Orthodox Christianity

Orthodox Christianity
   The various Orthodox Churches, whose name etymologically constitutes a claim to doctrinal correctness that is not universally accepted, have over 150 million adherents. Though with only about half as many members as the Protestant churches, who themselves are outnumbered more than three to one by Roman Catholics, they form the third largest branch of the Christian church. The Orthodox Churches developed from Byzantine Christianity, which was centred on Constantinople, the capital of the Eastern Empire, and gradually became detached from Roman Catholicism by disputes over papal authority and differences over theology (particularly the so-called ‘filioque’ dispute on the question whether the Holy Spirit came solely from God the Father or also from God the Son). Attempts at reunification, at the Councils of Lyons (1274) and of Florence (1438), were abortive. After Constantinople fell to the Turks in 1453, the Orthodox Church in Russia, a country where great missionary efforts had been made since the eighth century, became the largest and most influential congregation. Other Orthodox Churches evolved in Bulgaria and in Greece, whence came the term ‘Greek Orthodox’, which is commonly used in England. Though discouraged under communism, Orthodox Christianity survived in Russia and Eastern Europe, emerging with renewed vigour under more liberal regimes. Served by priests who are usually married men, Orthodox Christians revere the sacraments as sacred mysteries. The liturgy is generally conducted in the congregation’s own language, though sometimes in archaic versions. Icons—pictures of Christ, the Blessed Virgin or various saints— occupy an important place in Orthodox devotion. In Britain Orthodox Christianity has long had a presence. The Victorian Bishop Benson derived the popular ‘Nine Lessons and Carols’ Christmas service from Byzantine sources, mystic hymns from the liturgy were included in The English Hymnal (1906), and the Orthodox Church was recognized as being ‘in communion’ with Anglicanism. Though Archbishop Makarios’s role in the Enosis Movement for the union of Cyprus with Greece from 1950 provoked some to wonder whether his political activity was compatible with his calling, criticism died down quite quickly. After the partition of Cyprus following the Turkish invasion, many Cypriots emigrated to Britain, swelling the Greek Orthodox congregations. Numbering under 20,000 in 1975, these had risen to an impressive 88,000 in 1994.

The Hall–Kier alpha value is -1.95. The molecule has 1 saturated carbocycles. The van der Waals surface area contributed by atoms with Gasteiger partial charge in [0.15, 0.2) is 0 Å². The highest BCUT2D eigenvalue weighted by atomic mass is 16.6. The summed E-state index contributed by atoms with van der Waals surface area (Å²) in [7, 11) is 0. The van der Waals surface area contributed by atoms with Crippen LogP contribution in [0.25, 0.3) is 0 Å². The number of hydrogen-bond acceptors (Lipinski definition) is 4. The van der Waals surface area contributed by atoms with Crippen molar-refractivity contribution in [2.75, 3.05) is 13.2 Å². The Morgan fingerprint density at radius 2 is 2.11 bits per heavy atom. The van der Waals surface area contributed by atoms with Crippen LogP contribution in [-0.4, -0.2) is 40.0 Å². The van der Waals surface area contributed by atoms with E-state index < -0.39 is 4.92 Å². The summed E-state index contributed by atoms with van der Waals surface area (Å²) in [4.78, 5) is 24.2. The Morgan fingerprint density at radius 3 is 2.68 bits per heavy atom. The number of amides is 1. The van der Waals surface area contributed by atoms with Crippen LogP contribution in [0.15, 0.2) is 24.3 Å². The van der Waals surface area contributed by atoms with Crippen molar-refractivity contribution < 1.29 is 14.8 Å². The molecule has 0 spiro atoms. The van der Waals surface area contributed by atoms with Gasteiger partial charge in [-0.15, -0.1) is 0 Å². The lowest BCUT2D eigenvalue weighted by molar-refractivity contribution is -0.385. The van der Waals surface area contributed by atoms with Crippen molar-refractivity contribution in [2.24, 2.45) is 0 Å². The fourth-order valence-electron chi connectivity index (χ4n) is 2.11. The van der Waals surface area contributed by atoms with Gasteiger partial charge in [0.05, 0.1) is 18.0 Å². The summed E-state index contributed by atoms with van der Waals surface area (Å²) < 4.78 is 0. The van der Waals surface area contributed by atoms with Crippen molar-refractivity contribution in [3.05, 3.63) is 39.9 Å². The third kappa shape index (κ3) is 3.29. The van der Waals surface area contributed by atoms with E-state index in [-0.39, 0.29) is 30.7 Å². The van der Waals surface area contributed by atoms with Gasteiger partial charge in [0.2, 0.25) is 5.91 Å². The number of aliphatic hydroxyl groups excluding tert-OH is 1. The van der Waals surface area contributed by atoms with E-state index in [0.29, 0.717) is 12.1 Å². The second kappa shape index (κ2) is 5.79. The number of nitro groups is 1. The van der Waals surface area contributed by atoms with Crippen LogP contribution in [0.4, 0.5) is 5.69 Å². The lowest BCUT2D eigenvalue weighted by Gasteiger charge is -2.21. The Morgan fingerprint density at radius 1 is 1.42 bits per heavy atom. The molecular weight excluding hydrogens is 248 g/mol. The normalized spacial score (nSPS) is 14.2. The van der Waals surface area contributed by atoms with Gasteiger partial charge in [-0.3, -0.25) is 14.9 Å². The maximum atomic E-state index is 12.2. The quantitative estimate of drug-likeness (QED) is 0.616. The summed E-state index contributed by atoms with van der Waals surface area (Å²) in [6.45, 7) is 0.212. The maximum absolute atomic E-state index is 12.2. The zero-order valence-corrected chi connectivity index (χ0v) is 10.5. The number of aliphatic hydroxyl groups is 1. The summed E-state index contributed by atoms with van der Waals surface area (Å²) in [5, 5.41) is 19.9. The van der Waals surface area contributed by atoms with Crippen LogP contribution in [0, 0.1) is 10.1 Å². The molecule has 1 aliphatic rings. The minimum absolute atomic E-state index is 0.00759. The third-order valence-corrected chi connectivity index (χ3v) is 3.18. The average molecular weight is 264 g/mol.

Further reading
    Doak, M. (1978) The Orthodox Church, Exeter: Religious Education Press.

Encyclopedia of contemporary British culture . . 2014.

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